WASHINGTON, D.C. – Today, the U.S. Senate passed two critical animal protection provisions to protect survivors of domestic violence and their pets and urge robust enforcement of federal animal welfare laws. The measures were included as part of the Senate’s multi-Agency spending bill for FY20 and carried strong bipartisan support.
Led by U.S. Sens. Martha McSally (R-AZ) and Kirsten Gillibrand (D-NY), the first provision provides $3 million for a new grant program to help domestic violence shelters accommodate companion animals. The program was originally authorized by the Pet and Women Safety (PAWS) Act, which was included in the Farm Bill signed into law in December 2018 and requires annual funding through the congressional appropriations process. The U.S. House included a lesser amount — $2 million in that chamber’s Agriculture Appropriations bill. AWA and AWF were leaders on passage of the PAWS Act last year, and the effort to secure funding was a logical follow up.
Far too many victims of domestic violence are forced to choose between their own safety and the safety of their pet, with few shelters having the ability to house pets, and the PAWS Act was passed with the aim to address this problem so that more shelters can accommodate pets. Both Sens. McSally and Gillibrand were cosponsors of the PAWS Act in 2018 — Sen. McSally then as a House Member, and Sen. Gillibrand, as a Member of the Senate Agriculture Committee.
“When domestic abuse victims seek shelter and safety, they shouldn’t have to worry if their beloved pet will be abused if left behind — nor should they have to give them up,” said U.S. Senator Martha McSally (R-AZ). “That’s why I pushed to get funding for the PAWS Act into this bill. Now, shelters can receive funds to accommodate abuse survivors and their companion animals who are truly a part of the family. It is great to see strong bipartisan support for my amendment.”
“We applaud Sens. McSally and Gillibrand for their leadership in funding the PAWS Act to protect domestic violence victims and their pets,” said Holly Gann, Director of Federal Affairs at Animal Wellness Action and the Animal Wellness Foundation. “Pets are a significant source of support, and oftentimes, a family member. No one should ever be forced to choose between their own safety and the safety of their pets.”
The Senate also included a provision led by McSally and U.S. Sen. Cory Booker (D-NJ) that reflects a move toward enhanced and robust enforcement of federal criminal animal welfare laws, including the animal fighting law, Horse Protection Act, and Crush Video law. It requires the Department of Justice (DOJ) to provide a report detailing enforcement activities of these laws and assesses any barriers to enhanced enforcement. This move comes on the heels of language adopted by the Senate in September directing DOJ to make enforcement of federal animal welfare laws a priority and passage of the Parity in Animal Cruelty Enforcement (PACE) Act, championed by Animal Wellness Action, and was also included in the 2018 Farm Bill. The PACE Act upgraded the current federal animal fighting law to clarify that the law applies to the U.S. territories and takes effect in December of this year.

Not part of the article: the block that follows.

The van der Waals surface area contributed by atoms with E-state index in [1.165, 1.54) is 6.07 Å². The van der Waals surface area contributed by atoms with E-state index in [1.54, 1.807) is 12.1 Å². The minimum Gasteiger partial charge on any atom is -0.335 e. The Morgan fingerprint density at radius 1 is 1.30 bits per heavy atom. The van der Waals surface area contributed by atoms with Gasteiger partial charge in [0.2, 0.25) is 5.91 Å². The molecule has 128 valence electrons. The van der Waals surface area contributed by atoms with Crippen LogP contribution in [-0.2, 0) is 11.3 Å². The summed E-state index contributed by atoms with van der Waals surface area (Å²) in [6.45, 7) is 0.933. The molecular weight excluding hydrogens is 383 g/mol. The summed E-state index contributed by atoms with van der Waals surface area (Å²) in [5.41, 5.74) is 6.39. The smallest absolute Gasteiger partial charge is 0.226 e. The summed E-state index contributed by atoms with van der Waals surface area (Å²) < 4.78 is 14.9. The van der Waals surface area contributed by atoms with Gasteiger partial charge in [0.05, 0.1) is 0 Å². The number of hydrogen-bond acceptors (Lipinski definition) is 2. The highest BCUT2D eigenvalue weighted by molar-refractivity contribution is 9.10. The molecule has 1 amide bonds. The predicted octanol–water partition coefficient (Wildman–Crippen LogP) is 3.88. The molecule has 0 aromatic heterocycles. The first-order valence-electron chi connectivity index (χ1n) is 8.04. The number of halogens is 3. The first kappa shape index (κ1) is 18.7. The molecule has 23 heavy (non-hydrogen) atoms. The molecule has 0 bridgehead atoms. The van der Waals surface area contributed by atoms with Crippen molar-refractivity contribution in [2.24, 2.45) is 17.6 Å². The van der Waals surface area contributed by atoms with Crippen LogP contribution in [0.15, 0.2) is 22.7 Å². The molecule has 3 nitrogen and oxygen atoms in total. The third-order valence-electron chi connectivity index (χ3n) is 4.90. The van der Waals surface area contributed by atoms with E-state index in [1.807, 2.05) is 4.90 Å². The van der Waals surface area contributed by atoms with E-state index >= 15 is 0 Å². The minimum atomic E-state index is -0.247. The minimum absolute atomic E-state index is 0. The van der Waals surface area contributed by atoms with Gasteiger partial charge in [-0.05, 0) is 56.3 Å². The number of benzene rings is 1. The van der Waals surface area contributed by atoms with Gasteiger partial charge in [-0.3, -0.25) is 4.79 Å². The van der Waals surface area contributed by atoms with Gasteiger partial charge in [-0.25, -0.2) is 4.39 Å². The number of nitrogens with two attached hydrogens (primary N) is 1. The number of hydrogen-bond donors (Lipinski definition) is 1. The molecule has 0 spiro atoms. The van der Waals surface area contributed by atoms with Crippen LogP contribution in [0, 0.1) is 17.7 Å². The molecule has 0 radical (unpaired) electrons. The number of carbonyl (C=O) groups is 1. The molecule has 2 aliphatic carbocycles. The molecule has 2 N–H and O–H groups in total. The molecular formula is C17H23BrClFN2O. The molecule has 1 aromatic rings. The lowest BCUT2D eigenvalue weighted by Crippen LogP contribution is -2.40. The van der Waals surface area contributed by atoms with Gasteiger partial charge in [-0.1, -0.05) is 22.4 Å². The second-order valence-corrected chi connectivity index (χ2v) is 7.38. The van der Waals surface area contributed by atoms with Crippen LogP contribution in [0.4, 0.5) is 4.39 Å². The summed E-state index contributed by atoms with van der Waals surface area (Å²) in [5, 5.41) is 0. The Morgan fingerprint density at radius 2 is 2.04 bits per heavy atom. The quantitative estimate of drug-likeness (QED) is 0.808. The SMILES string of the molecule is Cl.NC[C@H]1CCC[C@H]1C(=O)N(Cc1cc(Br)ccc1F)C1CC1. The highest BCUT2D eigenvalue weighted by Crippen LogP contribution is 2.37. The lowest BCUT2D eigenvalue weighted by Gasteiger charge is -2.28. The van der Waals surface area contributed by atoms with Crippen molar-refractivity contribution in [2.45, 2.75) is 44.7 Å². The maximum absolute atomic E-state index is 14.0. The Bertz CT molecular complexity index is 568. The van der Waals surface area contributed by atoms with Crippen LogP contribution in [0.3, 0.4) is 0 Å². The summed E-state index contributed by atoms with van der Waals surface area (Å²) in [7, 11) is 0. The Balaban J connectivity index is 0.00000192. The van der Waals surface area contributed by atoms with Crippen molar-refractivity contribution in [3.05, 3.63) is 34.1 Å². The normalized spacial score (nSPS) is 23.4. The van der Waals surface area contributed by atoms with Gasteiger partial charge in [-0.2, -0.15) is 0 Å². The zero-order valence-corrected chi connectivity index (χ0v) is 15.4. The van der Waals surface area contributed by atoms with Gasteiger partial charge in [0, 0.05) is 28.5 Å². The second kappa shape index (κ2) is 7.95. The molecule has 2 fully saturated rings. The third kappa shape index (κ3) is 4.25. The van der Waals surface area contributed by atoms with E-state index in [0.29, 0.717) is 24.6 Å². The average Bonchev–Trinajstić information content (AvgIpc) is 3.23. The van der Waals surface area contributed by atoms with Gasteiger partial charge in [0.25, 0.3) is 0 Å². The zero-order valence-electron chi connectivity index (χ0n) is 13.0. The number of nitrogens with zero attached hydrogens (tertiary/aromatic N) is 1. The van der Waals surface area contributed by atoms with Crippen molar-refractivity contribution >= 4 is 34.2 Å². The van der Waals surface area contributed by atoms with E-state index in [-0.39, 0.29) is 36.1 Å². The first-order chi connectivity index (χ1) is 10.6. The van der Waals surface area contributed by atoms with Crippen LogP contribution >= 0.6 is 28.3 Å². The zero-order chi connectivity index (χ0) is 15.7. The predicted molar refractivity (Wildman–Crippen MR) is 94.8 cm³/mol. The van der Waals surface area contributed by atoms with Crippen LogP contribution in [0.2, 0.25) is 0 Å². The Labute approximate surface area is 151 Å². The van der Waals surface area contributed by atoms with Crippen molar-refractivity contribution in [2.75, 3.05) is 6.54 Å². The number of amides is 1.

“We’re grateful to both McSally and Senator Cory Booker for championing the effort to ensure strong enforcement of existing animal cruelty statutes, added Gann. “This sends a strong message to animal fighters that the Congress expects the Justice Dept. to prosecute animal abusers to the fullest extent of the law.”
“We are seeing the enactment of strong federal anti-cruelty laws, and we need enforcement if they are to have meaning and to protect animals from malicious cruelty,” said Wayne Pacelle, Founder of Animal Wellness Action.
The U.S. House also took bipartisan action to crackdown on animal fighting and other federal animal welfare crimes, voting by an overwhelming margin of 381 to 50 earlier this year to dedicate $2 million to the effort earlier this year. The effort was led by U.S. Reps. Haley Stevens (D-MI), Matt Gaetz (R-FL), Joe Neguse (D-CO), Brian Fitzpatrick (R-PA), Ben McAdams (D-UT), Peter King (R-NY), Madeleine Dean (D-PA), Vern Buchanan (R-FL), and Cindy Axne (D-IA).